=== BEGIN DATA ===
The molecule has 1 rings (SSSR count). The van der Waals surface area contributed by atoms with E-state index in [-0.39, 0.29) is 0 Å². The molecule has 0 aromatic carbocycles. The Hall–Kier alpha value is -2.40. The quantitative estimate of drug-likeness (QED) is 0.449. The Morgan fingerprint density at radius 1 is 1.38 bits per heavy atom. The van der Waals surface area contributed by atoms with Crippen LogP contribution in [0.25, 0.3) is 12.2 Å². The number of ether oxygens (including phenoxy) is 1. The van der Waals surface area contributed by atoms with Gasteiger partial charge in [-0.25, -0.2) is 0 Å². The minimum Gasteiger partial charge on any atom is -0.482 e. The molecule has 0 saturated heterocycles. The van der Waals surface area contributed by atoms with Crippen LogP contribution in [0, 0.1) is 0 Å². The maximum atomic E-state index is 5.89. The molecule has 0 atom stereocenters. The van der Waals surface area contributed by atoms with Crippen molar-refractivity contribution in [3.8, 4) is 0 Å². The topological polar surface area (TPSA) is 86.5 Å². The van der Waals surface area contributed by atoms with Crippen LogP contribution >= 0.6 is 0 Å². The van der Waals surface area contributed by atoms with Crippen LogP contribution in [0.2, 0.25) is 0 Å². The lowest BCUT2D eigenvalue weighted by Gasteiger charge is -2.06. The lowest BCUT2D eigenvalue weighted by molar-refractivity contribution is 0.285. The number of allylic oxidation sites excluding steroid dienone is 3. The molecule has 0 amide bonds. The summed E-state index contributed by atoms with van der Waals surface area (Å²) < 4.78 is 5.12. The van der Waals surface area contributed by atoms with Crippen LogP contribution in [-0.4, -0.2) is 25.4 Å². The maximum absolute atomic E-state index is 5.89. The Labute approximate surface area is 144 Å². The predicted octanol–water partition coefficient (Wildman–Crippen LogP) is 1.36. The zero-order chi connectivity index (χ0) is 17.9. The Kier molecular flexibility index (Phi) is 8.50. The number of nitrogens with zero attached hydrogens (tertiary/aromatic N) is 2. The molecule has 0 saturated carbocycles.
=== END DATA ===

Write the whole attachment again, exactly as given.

The molecule has 1 rings (SSSR count). The van der Waals surface area contributed by atoms with E-state index in [-0.39, 0.29) is 0 Å². The molecule has 0 aromatic carbocycles. The Hall–Kier alpha value is -2.40. The quantitative estimate of drug-likeness (QED) is 0.449. The Morgan fingerprint density at radius 1 is 1.38 bits per heavy atom. The van der Waals surface area contributed by atoms with Crippen LogP contribution in [0.25, 0.3) is 12.2 Å². The number of ether oxygens (including phenoxy) is 1. The van der Waals surface area contributed by atoms with Gasteiger partial charge in [-0.25, -0.2) is 0 Å². The minimum Gasteiger partial charge on any atom is -0.482 e. The molecule has 0 saturated heterocycles. The van der Waals surface area contributed by atoms with Crippen LogP contribution in [0, 0.1) is 0 Å². The maximum atomic E-state index is 5.89. The molecule has 0 atom stereocenters. The van der Waals surface area contributed by atoms with Crippen molar-refractivity contribution in [3.8, 4) is 0 Å². The topological polar surface area (TPSA) is 86.5 Å². The van der Waals surface area contributed by atoms with Crippen LogP contribution >= 0.6 is 0 Å². The van der Waals surface area contributed by atoms with Crippen LogP contribution in [0.2, 0.25) is 0 Å². The lowest BCUT2D eigenvalue weighted by Gasteiger charge is -2.06. The lowest BCUT2D eigenvalue weighted by molar-refractivity contribution is 0.285. The number of allylic oxidation sites excluding steroid dienone is 3. The molecule has 0 amide bonds. The summed E-state index contributed by atoms with van der Waals surface area (Å²) < 4.78 is 5.12. The van der Waals surface area contributed by atoms with Crippen LogP contribution in [-0.4, -0.2) is 25.4 Å². The maximum absolute atomic E-state index is 5.89. The Labute approximate surface area is 144 Å². The predicted octanol–water partition coefficient (Wildman–Crippen LogP) is 1.36. The zero-order chi connectivity index (χ0) is 17.9. The Kier molecular flexibility index (Phi) is 8.50. The number of nitrogens with zero attached hydrogens (tertiary/aromatic N) is 2. The molecule has 0 saturated carbocycles.